Film: Displacement In The Highlands Of West Papua
Forgotten in the Mountains: Displacement in the Highlands of Papua
* A new on-line film by Simon James, University of Oxford
* Introduction by Professor Peter King, University of Sydney
* Filmed in West Papua, August 2007
Papuan fears for their future have recently become focused on the issue of migration from the rest of Indonesia into their homeland.
Following the failure of special autonomy since 2001 to deliver health, education and infrastructure benefits to Papuan villagers, or even a small measure of indigenous autonomy in key security and political matters, Papuans have come to feel that divide and rule sums up Jakarta's approach across the board.
Jakarta has been busily creating unwanted new regencies and provinces in Papua as well as pouring booming mineral revenues into the region. But this has merely succeeded in creating a few new elite Papuan beneficiaries of Indonesia's endemic corruption and setting Papuans against Papuans for control of this corruption.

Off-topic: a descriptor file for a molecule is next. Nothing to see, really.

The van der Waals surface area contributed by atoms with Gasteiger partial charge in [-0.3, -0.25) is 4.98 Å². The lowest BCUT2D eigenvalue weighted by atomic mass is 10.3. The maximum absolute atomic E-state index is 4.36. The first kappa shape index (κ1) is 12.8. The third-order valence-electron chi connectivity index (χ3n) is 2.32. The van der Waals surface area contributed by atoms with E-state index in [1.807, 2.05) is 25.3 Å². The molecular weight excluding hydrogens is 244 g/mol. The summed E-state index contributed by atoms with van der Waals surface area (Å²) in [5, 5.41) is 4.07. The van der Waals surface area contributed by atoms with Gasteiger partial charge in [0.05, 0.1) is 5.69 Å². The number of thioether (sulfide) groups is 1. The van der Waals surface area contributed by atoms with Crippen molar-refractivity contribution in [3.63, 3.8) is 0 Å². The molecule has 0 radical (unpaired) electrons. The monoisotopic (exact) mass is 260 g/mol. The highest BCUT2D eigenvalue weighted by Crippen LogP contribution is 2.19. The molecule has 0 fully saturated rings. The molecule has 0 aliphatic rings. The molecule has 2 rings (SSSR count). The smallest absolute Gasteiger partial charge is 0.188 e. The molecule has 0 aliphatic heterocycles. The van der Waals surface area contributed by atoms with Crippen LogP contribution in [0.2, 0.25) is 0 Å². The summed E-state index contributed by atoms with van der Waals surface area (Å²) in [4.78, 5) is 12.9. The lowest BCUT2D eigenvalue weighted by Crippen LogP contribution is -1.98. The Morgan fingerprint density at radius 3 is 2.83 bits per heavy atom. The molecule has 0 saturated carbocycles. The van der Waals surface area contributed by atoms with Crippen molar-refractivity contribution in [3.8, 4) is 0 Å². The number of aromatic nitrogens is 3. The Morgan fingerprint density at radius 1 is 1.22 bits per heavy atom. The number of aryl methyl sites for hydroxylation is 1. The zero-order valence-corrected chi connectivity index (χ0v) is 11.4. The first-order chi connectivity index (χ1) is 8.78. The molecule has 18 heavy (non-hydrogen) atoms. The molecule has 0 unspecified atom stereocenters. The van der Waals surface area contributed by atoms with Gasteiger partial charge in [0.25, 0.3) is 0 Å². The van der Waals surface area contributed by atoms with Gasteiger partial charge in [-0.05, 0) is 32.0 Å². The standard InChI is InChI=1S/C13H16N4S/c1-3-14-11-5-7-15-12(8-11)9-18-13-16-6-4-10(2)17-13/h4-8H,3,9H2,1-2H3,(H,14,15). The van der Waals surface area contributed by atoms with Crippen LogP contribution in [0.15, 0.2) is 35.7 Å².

More seriously it has been the pretext and occasion for bringing even more potential settlers--both bureaucrats and soldiers--into Papua as new military commands as well as bureaucracies proliferate.
The new demographic balance in Papua pits a large minority of settlers--both "old", officially sponsored transmigrasi ones and ongoing "spontaneous" ones (mostly traders and small bisnis people from eastern Indonesia)--against an almost dwindling Papuan one, beset by discriminatory birth control policies, an unchecked HIV-AIDS pandemic and 45 years of repression and displacement.
Recent research Dr Jim Elmslie, West Papua Project, University of Sydney, indicates that 'by 2011 out of a total population of 3.7 million, Papuans would be a minority of 47.5% at 1.7 million and non-Papuans a majority at 1.98 million, or 53.5%.'
Professor Peter King
West Papua Project
University of Sydney